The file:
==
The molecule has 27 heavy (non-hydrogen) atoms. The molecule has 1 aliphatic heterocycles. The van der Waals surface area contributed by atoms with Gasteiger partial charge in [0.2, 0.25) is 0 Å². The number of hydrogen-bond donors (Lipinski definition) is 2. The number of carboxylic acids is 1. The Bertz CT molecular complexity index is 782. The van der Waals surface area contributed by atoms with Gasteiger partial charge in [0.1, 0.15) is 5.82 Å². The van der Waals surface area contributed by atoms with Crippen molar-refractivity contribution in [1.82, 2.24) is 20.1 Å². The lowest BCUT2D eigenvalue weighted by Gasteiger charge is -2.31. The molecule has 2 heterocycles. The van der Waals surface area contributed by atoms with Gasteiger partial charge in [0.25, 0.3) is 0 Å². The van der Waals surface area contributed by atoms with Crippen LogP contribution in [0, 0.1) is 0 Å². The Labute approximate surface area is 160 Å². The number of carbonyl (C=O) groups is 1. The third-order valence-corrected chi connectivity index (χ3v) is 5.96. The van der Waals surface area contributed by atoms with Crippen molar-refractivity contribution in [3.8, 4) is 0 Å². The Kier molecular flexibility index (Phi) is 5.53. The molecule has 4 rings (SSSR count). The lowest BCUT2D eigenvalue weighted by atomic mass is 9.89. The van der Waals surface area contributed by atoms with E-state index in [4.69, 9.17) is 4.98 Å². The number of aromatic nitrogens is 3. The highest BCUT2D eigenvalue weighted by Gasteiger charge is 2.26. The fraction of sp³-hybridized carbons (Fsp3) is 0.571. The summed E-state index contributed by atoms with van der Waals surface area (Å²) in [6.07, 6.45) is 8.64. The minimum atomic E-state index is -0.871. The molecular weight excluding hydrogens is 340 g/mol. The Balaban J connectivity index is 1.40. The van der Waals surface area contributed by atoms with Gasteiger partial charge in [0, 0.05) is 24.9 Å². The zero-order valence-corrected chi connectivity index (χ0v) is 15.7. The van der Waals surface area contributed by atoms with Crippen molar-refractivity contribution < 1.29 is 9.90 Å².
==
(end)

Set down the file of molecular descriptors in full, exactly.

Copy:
The molecule has 27 heavy (non-hydrogen) atoms. The molecule has 1 aliphatic heterocycles. The van der Waals surface area contributed by atoms with Gasteiger partial charge in [0.2, 0.25) is 0 Å². The number of hydrogen-bond donors (Lipinski definition) is 2. The number of carboxylic acids is 1. The Bertz CT molecular complexity index is 782. The van der Waals surface area contributed by atoms with Gasteiger partial charge in [0.1, 0.15) is 5.82 Å². The van der Waals surface area contributed by atoms with Crippen molar-refractivity contribution in [1.82, 2.24) is 20.1 Å². The lowest BCUT2D eigenvalue weighted by Gasteiger charge is -2.31. The molecule has 2 heterocycles. The van der Waals surface area contributed by atoms with Gasteiger partial charge in [0.25, 0.3) is 0 Å². The van der Waals surface area contributed by atoms with Crippen LogP contribution in [0, 0.1) is 0 Å². The Labute approximate surface area is 160 Å². The number of carbonyl (C=O) groups is 1. The third-order valence-corrected chi connectivity index (χ3v) is 5.96. The van der Waals surface area contributed by atoms with Crippen molar-refractivity contribution in [3.8, 4) is 0 Å². The Kier molecular flexibility index (Phi) is 5.53. The molecule has 4 rings (SSSR count). The lowest BCUT2D eigenvalue weighted by atomic mass is 9.89. The van der Waals surface area contributed by atoms with E-state index in [4.69, 9.17) is 4.98 Å². The number of aromatic nitrogens is 3. The highest BCUT2D eigenvalue weighted by Gasteiger charge is 2.26. The fraction of sp³-hybridized carbons (Fsp3) is 0.571. The summed E-state index contributed by atoms with van der Waals surface area (Å²) in [6.07, 6.45) is 8.64. The minimum atomic E-state index is -0.871. The molecular weight excluding hydrogens is 340 g/mol. The Balaban J connectivity index is 1.40. The van der Waals surface area contributed by atoms with Gasteiger partial charge in [0, 0.05) is 24.9 Å². The zero-order valence-corrected chi connectivity index (χ0v) is 15.7. The van der Waals surface area contributed by atoms with Crippen molar-refractivity contribution < 1.29 is 9.90 Å².